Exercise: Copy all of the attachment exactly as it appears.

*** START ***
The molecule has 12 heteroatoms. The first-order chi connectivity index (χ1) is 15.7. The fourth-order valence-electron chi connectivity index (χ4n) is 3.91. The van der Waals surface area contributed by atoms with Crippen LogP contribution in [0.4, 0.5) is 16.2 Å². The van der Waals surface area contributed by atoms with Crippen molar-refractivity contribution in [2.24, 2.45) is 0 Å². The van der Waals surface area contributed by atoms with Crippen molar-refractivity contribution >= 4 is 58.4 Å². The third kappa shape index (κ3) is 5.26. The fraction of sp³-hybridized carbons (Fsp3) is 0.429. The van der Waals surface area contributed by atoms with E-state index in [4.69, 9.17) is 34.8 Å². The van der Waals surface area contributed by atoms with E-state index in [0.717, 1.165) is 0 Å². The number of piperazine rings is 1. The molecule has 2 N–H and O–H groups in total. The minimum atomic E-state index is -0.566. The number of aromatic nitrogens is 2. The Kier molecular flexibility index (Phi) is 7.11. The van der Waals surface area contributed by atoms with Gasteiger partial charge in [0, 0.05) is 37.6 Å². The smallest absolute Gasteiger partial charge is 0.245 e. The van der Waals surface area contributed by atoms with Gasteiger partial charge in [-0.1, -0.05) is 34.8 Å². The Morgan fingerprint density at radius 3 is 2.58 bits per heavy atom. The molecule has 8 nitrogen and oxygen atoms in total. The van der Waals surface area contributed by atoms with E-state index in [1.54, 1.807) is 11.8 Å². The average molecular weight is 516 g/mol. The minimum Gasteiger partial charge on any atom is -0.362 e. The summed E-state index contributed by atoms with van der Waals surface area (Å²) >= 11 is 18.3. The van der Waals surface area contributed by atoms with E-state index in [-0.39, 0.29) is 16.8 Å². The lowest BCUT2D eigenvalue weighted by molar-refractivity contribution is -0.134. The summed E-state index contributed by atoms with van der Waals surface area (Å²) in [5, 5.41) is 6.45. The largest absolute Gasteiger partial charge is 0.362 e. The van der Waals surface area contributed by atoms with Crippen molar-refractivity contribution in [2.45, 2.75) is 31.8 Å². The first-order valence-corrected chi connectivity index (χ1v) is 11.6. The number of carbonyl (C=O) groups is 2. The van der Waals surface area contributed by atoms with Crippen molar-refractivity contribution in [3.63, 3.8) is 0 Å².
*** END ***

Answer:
The molecule has 12 heteroatoms. The first-order chi connectivity index (χ1) is 15.7. The fourth-order valence-electron chi connectivity index (χ4n) is 3.91. The van der Waals surface area contributed by atoms with Crippen LogP contribution in [0.4, 0.5) is 16.2 Å². The van der Waals surface area contributed by atoms with Crippen molar-refractivity contribution in [2.24, 2.45) is 0 Å². The van der Waals surface area contributed by atoms with Crippen molar-refractivity contribution >= 4 is 58.4 Å². The third kappa shape index (κ3) is 5.26. The fraction of sp³-hybridized carbons (Fsp3) is 0.429. The van der Waals surface area contributed by atoms with E-state index in [4.69, 9.17) is 34.8 Å². The van der Waals surface area contributed by atoms with E-state index in [0.717, 1.165) is 0 Å². The number of piperazine rings is 1. The molecule has 2 N–H and O–H groups in total. The minimum atomic E-state index is -0.566. The number of aromatic nitrogens is 2. The Kier molecular flexibility index (Phi) is 7.11. The van der Waals surface area contributed by atoms with Gasteiger partial charge in [0, 0.05) is 37.6 Å². The smallest absolute Gasteiger partial charge is 0.245 e. The van der Waals surface area contributed by atoms with Gasteiger partial charge in [-0.1, -0.05) is 34.8 Å². The Morgan fingerprint density at radius 3 is 2.58 bits per heavy atom. The molecule has 8 nitrogen and oxygen atoms in total. The van der Waals surface area contributed by atoms with E-state index in [1.54, 1.807) is 11.8 Å². The average molecular weight is 516 g/mol. The minimum Gasteiger partial charge on any atom is -0.362 e. The summed E-state index contributed by atoms with van der Waals surface area (Å²) >= 11 is 18.3. The van der Waals surface area contributed by atoms with E-state index in [-0.39, 0.29) is 16.8 Å². The lowest BCUT2D eigenvalue weighted by molar-refractivity contribution is -0.134. The summed E-state index contributed by atoms with van der Waals surface area (Å²) in [5, 5.41) is 6.45. The largest absolute Gasteiger partial charge is 0.362 e. The van der Waals surface area contributed by atoms with Crippen molar-refractivity contribution in [2.45, 2.75) is 31.8 Å². The first-order valence-corrected chi connectivity index (χ1v) is 11.6. The number of carbonyl (C=O) groups is 2. The van der Waals surface area contributed by atoms with Crippen molar-refractivity contribution in [3.63, 3.8) is 0 Å².